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GMR, Megawide submit $3 billion proposal to updrade Manila airport

The proposal from the GMR-Megawide venture has challenged a $6.7 billion bid from a group of billionaires, including John Gokongwei and Lucio Tan, to upgrade Manila’s 70-year-old Ninoy Aquino International Airport.

business Updated: Mar 01, 2018 16:52 IST
Cecilia Yap and Ditas Lopez, Bloomberg
GMR-Megawide,GMR Infrastructure,Megawide Construction
Passengers wait in Terminal 2 of Ninoy Aquino International Airport (NAIA) in Manila, the Philippines. (Edwin Tuyay/Bloomberg)

A venture of Megawide Construction Corp. and GMR Infrastructure Ltd. submitted a $3 billion proposal to upgrade and expand the Philippine capital’s 70-year-old airport, challenging a $6.7 billion bid from a group that includes billionaires John Gokongwei and Lucio Tan.

The GMR-Megawide venture, which is operating and expanding another airport in central Philippines, said it can increase the airfield capacity of Manila’s Ninoy Aquino International Airport by as much as 35% to as many as 1,000 aircraft movements a day. The project would increase capacity to 72 million passengers a year, they said Thursday.

“Our detailed masterplan takes into account all possible constraints in transforming a fully operational brownfield airport,” Louie Ferrer, president of GMR Megawide Cebu Airport Corp., said in a statement. “It aims to maintain the high service levels expected of a world-class airport for the next 18 years.”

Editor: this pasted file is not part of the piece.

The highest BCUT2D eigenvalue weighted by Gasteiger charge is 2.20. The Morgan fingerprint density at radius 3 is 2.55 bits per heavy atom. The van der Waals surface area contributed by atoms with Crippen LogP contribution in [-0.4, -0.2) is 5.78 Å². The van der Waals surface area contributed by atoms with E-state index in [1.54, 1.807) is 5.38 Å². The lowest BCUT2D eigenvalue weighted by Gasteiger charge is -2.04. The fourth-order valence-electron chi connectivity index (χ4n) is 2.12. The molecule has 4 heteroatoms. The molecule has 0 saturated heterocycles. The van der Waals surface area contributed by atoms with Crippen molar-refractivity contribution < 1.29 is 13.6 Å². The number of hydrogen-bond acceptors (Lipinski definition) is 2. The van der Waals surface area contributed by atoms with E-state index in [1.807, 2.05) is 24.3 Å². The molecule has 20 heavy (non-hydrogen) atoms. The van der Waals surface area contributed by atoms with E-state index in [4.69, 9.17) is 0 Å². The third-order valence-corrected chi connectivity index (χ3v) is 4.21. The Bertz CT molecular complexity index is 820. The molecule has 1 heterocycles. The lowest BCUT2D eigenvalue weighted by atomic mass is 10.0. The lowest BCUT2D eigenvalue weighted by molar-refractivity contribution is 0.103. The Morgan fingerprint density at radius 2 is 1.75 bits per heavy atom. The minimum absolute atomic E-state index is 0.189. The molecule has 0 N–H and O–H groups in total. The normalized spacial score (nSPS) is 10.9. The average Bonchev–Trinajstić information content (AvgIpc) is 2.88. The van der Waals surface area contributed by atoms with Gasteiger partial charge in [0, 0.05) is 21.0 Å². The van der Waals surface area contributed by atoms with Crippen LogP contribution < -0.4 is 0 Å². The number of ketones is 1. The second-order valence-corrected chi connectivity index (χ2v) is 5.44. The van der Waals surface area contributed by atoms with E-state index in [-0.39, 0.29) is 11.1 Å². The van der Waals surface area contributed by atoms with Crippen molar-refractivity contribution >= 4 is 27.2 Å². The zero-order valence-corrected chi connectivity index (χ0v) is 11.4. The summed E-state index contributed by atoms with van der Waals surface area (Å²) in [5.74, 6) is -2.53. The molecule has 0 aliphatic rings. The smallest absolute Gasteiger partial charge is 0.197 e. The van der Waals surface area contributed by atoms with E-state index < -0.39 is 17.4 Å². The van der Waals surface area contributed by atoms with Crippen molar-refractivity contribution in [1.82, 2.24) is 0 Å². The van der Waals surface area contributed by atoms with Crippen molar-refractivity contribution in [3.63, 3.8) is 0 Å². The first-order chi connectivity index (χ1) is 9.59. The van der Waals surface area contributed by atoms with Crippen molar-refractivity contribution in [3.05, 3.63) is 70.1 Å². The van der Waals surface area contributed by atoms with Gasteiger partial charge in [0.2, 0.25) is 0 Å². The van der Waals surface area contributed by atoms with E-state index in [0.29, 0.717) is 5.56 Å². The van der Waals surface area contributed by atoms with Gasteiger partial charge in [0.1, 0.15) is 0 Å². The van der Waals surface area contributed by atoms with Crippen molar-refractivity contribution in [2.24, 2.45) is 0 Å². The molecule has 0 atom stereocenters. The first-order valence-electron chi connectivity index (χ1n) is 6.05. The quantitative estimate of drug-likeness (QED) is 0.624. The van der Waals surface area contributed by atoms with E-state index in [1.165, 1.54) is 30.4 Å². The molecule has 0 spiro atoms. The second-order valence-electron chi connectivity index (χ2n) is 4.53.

While the Philippine government hasn’t opened up the overcrowded airport’s upgrade for bidding, Gokongwei, Tan and partners last month filed an unsolicited proposal for a two-phase project that would allow the hub to handle as many as 100 million passengers. The consortium includes Aboitiz Equity Ventures Inc., Ayala Corp., LT Group Inc., Alliance Global Group Inc., Filinvest Development Corp., JG Summit Holdings Inc. and Metro Pacific Investments Corp.

The tycoons proposed to operate the airport for 25 years and to add a runway. GMR-Megawide, in contrast, offered to build taxiways for the primary runway and extend a second existing airstrip. Adding a third airstrip isn’t viable given land constraints, GMR-Megawide said.

Manila’s airport, named after a politician who was assassinated on its tarmac in 1983, has been ranked among the world’s worst as it handles well beyond the 30 million passengers it was designed for.

-- With assistance from Clarissa Batino

First Published: Mar 01, 2018 16:45 IST